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A Seasonal Guide to Maintaining Your Home



From summer vacations to winter holidays, it seems each season offers the perfect excuse to put off our to-do list. Even the best realtors at the top real estate office — who know how important home maintenance is — fall short in this area.


However, neglecting your home’s maintenance could put your personal safety—and one of your largest financial investments—at serious risk. Properties that are not well maintained can lose 10 percent (or more) of their appraised value.1

The good news is, by dedicating a few hours each season to properly maintaining your home, you can ensure a safe living environment for you and your family ... and actually increase the value of your home by one percent annually!1 You just need to know where and how to spend your time. With the start of another school year and the implementation of new schedules, now is a great time to also add in a checklist to maintaining your home and lawn throughout the year.

Fall

Inside:

  • Have Heater Serviced To ensure safety and efficiency, it’s a good idea to have your heating system serviced and inspected before you run it for the first time.

  • Inspect Chimney Fire safety experts recommend that you have your chimney inspected annually and cleaned periodically. Complete this task before you start using your fireplace or furnace.

  • Seal Windows and Doors Check windows and doors for drafts and caulk or add weatherstripping where necessary.

  • Check Smoke Alarm and Carbon Monoxide Detectors Check that your smoke and carbon monoxide detectors are functioning properly. Batteries should be replaced every six months, so change them now and again in the Spring. Follow the manufacturer’s instructions to test your individual devices. Even properly functioning devices should be replaced at least every 10 years, or per the manufacturer’s recommendation.3

Outside:

  • Plant Fall Flowers, Grass and Shrubs Fall is a great time to plant perennials, trees, shrubs, cool-season vegetables and bulbs that will bloom in the spring.12 It’s also a good time to reseed or sod your lawn.

  • Rake or Mow Leaves Once the leaves start falling, it’s time to pull out your rake. A thick layer of leaves left on your grass can lead to an unhealthy lawn. Or, rather than raking, use a mulching mower to create a natural fertilizer for your lawn.

  • Apply Fall Fertilizer If you choose not to use a mulching mower, a fall fertilizer is usually recommended. For best results, aerate your lawn before applying the fertilizer.13

  • Inspect Gutters and Roof Inspect your gutters and downspouts and make needed repairs. Check the roof for any broken or loose tiles. Remove fallen leaves and debris.

Winter

Inside:

  • Maintain Heating System Check and change filters on your heating system, per the manufacturer's instructions.

Outside:

  • Remove Window Screens Removing screens from your windows allows more light in to brighten and warm your home during the dark, cold winter months. Snow can also get trapped between screens and windows, causing damage to window frames and sills.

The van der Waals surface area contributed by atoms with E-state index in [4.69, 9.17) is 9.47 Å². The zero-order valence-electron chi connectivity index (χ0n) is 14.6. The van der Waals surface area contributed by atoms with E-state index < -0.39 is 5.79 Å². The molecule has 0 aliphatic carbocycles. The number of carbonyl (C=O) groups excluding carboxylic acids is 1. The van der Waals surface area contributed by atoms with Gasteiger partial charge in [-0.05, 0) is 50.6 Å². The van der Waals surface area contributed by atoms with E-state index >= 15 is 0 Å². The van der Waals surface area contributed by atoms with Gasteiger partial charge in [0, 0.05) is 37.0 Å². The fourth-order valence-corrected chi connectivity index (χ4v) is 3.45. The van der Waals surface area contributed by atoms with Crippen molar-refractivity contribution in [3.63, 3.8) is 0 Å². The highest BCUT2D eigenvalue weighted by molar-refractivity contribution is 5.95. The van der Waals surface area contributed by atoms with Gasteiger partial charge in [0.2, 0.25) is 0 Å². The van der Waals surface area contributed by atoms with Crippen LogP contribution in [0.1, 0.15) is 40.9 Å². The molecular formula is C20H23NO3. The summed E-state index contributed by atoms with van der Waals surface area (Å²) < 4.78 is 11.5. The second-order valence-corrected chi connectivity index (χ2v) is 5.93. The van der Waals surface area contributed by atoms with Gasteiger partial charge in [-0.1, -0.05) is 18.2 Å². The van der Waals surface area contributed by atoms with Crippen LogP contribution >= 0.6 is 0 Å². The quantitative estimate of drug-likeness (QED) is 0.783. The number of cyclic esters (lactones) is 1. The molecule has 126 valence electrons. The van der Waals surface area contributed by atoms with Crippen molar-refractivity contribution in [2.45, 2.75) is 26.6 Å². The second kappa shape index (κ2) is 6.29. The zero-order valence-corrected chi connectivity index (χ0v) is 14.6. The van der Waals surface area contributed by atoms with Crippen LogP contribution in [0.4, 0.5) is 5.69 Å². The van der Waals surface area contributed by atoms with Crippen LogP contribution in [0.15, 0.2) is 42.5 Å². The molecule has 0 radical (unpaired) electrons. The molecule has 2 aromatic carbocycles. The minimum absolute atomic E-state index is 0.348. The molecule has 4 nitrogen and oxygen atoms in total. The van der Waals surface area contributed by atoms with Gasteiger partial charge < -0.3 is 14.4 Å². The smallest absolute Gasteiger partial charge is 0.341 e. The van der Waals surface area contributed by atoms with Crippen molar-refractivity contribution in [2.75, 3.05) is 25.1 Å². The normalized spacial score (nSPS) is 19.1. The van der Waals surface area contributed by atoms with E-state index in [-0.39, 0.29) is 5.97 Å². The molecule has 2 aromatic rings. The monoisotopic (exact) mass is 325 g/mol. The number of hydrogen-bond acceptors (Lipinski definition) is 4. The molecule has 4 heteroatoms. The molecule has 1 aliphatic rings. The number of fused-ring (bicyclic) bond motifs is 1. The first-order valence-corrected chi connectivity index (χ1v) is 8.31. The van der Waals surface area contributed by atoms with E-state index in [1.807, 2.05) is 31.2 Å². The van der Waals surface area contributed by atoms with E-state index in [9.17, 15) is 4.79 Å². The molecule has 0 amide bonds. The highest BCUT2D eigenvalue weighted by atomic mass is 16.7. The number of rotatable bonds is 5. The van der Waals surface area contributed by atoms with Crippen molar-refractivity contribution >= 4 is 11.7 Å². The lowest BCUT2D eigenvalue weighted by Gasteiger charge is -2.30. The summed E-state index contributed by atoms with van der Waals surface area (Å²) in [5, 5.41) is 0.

Spring

Inside:

  • Conduct Annual Spring Cleaning Be sure to tackle those areas that may have gone neglected—such as your blinds, baseboards and fan blades—as well as appliances, including your refrigerator, dishwasher, oven and range hood. Clear out clutter and clothes you no longer wear, and toss old and expired food and medications.

  • Tune Up A/C Schedule an annual tune-up with your HVAC technician. If you have a portable or window unit, be sure to follow the manufacturer's instructions for proper maintenance.2

  • Check Plumbing It’s a good idea to periodically check your plumbing to spot any leaks or maintenance issues. Look for evidence of leaks—such as water stains on the ceiling—and check for dripping faucets or running toilets that need to be addressed. Inspect your hot water heater for sediment build up. Check your sump pump (if you have one) to ensure it’s working properly.3

  • Inspect Smoke Alarm and Carbon Monoxide Detectors If you checked your smoke and carbon monoxide detectors in the Fall, they are due for another inspection.

Outside:

  • Inspect Perimeter of Home Walk around your house and look for any signs of damage or wear and tear that should be addressed. Are there cracks in the foundation? Peeling paint? Loose or missing roof shingles? Make a plan to make needed repairs yourself or hire a contractor.

  • Clean Home’s Exterior Wash windows and clean and replace screens if they were removed during the winter months. For the home’s facade, it’s generally advisable to use the gentlest method that is effective. A simple garden hose will work in most cases.5

  • Clean Gutters and Downspouts Gutters and downspouts should be cleaned at least twice a year. Neglected gutters can cause water damage to a home, so make sure yours are clean and free of debris. If your gutters have screens, you may be able to decrease the frequency of cleanings, but they should still be checked periodically.6

  • Rake Leaves Gently rake your lawn to remove leaves and debris. Too many leaves can cause an excessive layer of thatch, which can damage the roots of your lawn. They can also harbor disease-causing organisms and insects.7 However, take care because overly vigorous raking can damage new grass shoots.